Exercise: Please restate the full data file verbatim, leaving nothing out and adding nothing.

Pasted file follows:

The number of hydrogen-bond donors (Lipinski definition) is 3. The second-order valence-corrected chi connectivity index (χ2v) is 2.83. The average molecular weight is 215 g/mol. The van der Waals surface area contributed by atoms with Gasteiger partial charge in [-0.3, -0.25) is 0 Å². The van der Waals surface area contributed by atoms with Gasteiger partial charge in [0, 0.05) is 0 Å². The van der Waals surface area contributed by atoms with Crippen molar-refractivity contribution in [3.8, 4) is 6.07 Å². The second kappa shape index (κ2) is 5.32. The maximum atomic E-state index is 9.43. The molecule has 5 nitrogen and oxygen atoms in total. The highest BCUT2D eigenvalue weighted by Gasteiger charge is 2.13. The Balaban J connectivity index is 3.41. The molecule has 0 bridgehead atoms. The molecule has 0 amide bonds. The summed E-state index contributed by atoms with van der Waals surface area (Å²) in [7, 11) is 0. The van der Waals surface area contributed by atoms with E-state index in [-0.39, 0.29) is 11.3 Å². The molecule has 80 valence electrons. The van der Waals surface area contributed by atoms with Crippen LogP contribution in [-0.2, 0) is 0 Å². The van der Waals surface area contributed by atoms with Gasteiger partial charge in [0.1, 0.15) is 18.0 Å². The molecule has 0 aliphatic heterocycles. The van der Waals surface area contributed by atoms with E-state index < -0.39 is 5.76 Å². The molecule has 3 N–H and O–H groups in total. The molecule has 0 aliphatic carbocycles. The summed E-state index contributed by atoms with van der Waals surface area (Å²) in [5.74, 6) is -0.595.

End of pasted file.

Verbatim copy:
The number of hydrogen-bond donors (Lipinski definition) is 3. The second-order valence-corrected chi connectivity index (χ2v) is 2.83. The average molecular weight is 215 g/mol. The van der Waals surface area contributed by atoms with Gasteiger partial charge in [-0.3, -0.25) is 0 Å². The van der Waals surface area contributed by atoms with Gasteiger partial charge in [0, 0.05) is 0 Å². The van der Waals surface area contributed by atoms with Crippen molar-refractivity contribution in [3.8, 4) is 6.07 Å². The second kappa shape index (κ2) is 5.32. The maximum atomic E-state index is 9.43. The molecule has 5 nitrogen and oxygen atoms in total. The highest BCUT2D eigenvalue weighted by Gasteiger charge is 2.13. The Balaban J connectivity index is 3.41. The molecule has 0 bridgehead atoms. The molecule has 0 amide bonds. The summed E-state index contributed by atoms with van der Waals surface area (Å²) in [7, 11) is 0. The van der Waals surface area contributed by atoms with E-state index in [-0.39, 0.29) is 11.3 Å². The molecule has 80 valence electrons. The van der Waals surface area contributed by atoms with Crippen LogP contribution in [-0.2, 0) is 0 Å². The van der Waals surface area contributed by atoms with Gasteiger partial charge in [0.1, 0.15) is 18.0 Å². The molecule has 0 aliphatic heterocycles. The van der Waals surface area contributed by atoms with E-state index < -0.39 is 5.76 Å². The molecule has 3 N–H and O–H groups in total. The molecule has 0 aliphatic carbocycles. The summed E-state index contributed by atoms with van der Waals surface area (Å²) in [5.74, 6) is -0.595.